HOW TO REDUCE DETERGENT CONSUMPTION AND WHAT TO USE INSTEAD?
Washing powders, products for cleaning and disinfecting sanitary devices, dishwashing liquids, window cleaners… Cleaning products are complicated mixtures of chemical compounds (including detergents) with different properties, selected according to their purpose. We buy and use more and more of them without considering their impact on the natural environment and our health.
When detergents enter wastewater, they contribute to the release of toxic substances (including methane and hydrogen sulphide) as a result of anaerobic processes. In consequence, this leads to the disappearance of life in the water reservoir where detergents end up in. Moreover, detergents cause the foaming of water, and foam disrupts the operation of devices in wastewater treatment plants. In addition, phosphates, which are an ingredient of many detergent products, promote blooms of cyanobacteria which lead to the reduction of oxygen concentration in water. This results in the reduction of fish populations and plant overgrowth in water reservoirs. Cyanobacteria produce strong toxins that are dangerous to human health and life.
Let us not forget that all harmful substances which have entered the natural environment reach our bodies with the uptake of water and food. Most often we accumulate them in the liver, muscles or adipose tissue – and our health suffers.
What are alternatives to chemical detergents?
- Baking soda. It is a natural and environmentally-friendly, universal “cleaning agent”. When added to washing powders, it improves their effectiveness (even in the fight against greasy stains!). It also works well in cleaning surfaces such as sinks and bathtubs. For this purpose use a thick paste, which can be prepared by mixing soda with water. To deal with unpleasant smell, put a bowl with baking soda in the chosen place, and after a few hours there will be no trace of it. In order to obtain the aroma of citrus freshness, mix soda with water and lemon juice.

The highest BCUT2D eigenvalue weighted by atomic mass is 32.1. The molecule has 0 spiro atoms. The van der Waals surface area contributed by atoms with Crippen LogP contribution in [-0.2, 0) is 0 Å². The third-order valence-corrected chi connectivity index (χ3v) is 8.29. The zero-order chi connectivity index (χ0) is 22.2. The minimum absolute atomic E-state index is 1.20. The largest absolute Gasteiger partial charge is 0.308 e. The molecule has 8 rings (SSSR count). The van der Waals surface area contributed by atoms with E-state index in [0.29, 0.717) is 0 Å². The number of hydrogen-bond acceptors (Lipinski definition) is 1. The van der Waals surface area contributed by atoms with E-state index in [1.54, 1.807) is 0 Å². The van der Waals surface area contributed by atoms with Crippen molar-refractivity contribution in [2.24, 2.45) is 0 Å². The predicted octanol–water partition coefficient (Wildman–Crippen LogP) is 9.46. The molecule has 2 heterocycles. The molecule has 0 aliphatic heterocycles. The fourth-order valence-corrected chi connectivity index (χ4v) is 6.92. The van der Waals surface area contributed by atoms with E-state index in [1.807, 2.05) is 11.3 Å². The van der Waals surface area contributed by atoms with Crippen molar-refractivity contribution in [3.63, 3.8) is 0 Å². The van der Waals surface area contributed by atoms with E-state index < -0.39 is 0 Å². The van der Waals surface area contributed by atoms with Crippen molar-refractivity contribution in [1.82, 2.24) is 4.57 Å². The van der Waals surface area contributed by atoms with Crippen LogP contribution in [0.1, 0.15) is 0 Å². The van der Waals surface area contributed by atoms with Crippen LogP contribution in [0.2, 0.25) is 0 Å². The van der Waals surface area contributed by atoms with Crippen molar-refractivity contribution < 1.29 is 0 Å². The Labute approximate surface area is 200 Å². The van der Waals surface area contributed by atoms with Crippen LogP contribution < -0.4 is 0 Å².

- Vinegar. Used (as concentrated and diluted solutions) by our grandmothers in household cleaning, vinegar is known for its preservative, healing and cleaning properties. The most popular 6% or 10% distilled vinegar degreases and softens water, and thanks to that it copes perfectly with dirt, scale and greasy stains. Due to its bactericidal activity, vinegar can be used for cleaning kitchen countertops and bathroom surfaces. In addition, it facilitates the removal of sediment from cutlery and fittings. And if we want our dishes to shine, it is enough to add vinegar to water and wipe dishes with a moistened sponge to make them sparkle.
- Plant-based soap. Soap without any synthetic additives which is biodegradable and non-toxic can be used not only for maintaining personal hygiene. You can also use it to prepare a natural cleaning or washing agent.
- While cleaning, microfibre cloths come in handy too. Thanks to them you can limit the consumption of cleaning agents. Microfibres are synthetic fibres with are much thinner than cotton ones, hence they cope with dirt better and do not need chemical additives.
If you find this topic interesting and want to learn more about environmentally-friendly ways of cleaning the house, please refer to the publication entitled “Eko sztuczki w domu” (Eco tricks at home) published by the Capital City of Warsaw.